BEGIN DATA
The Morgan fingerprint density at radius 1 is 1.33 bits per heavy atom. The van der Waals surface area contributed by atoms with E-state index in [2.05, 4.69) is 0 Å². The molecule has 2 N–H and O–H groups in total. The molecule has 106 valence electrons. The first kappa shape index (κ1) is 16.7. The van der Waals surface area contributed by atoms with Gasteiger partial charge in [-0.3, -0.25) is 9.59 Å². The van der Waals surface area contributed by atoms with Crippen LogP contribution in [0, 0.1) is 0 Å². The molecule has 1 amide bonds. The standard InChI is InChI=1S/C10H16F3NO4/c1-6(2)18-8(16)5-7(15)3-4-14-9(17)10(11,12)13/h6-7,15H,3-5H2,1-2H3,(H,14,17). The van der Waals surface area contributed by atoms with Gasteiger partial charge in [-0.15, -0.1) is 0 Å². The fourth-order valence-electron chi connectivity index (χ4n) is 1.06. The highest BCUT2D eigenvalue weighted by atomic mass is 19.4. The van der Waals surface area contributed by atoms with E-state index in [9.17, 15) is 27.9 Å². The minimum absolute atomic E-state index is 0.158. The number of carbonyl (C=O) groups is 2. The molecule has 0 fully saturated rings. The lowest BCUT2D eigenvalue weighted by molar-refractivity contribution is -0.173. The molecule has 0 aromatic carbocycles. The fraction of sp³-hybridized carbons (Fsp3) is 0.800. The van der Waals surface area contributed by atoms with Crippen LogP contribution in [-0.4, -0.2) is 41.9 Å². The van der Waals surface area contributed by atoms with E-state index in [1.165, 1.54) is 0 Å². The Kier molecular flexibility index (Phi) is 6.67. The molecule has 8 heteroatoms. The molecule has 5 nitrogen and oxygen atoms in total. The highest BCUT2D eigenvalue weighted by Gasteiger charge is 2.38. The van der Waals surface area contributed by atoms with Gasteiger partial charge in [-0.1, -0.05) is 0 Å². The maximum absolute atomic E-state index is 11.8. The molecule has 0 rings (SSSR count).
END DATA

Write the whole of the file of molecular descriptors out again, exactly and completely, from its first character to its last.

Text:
The Morgan fingerprint density at radius 1 is 1.33 bits per heavy atom. The van der Waals surface area contributed by atoms with E-state index in [2.05, 4.69) is 0 Å². The molecule has 2 N–H and O–H groups in total. The molecule has 106 valence electrons. The first kappa shape index (κ1) is 16.7. The van der Waals surface area contributed by atoms with Gasteiger partial charge in [-0.3, -0.25) is 9.59 Å². The van der Waals surface area contributed by atoms with Crippen LogP contribution in [0, 0.1) is 0 Å². The molecule has 1 amide bonds. The standard InChI is InChI=1S/C10H16F3NO4/c1-6(2)18-8(16)5-7(15)3-4-14-9(17)10(11,12)13/h6-7,15H,3-5H2,1-2H3,(H,14,17). The van der Waals surface area contributed by atoms with Gasteiger partial charge in [-0.15, -0.1) is 0 Å². The fourth-order valence-electron chi connectivity index (χ4n) is 1.06. The highest BCUT2D eigenvalue weighted by atomic mass is 19.4. The van der Waals surface area contributed by atoms with E-state index in [9.17, 15) is 27.9 Å². The minimum absolute atomic E-state index is 0.158. The number of carbonyl (C=O) groups is 2. The molecule has 0 fully saturated rings. The lowest BCUT2D eigenvalue weighted by molar-refractivity contribution is -0.173. The molecule has 0 aromatic carbocycles. The fraction of sp³-hybridized carbons (Fsp3) is 0.800. The van der Waals surface area contributed by atoms with Crippen LogP contribution in [-0.4, -0.2) is 41.9 Å². The van der Waals surface area contributed by atoms with E-state index in [1.165, 1.54) is 0 Å². The Kier molecular flexibility index (Phi) is 6.67. The molecule has 8 heteroatoms. The molecule has 5 nitrogen and oxygen atoms in total. The highest BCUT2D eigenvalue weighted by Gasteiger charge is 2.38. The van der Waals surface area contributed by atoms with Gasteiger partial charge in [-0.1, -0.05) is 0 Å². The maximum absolute atomic E-state index is 11.8. The molecule has 0 rings (SSSR count).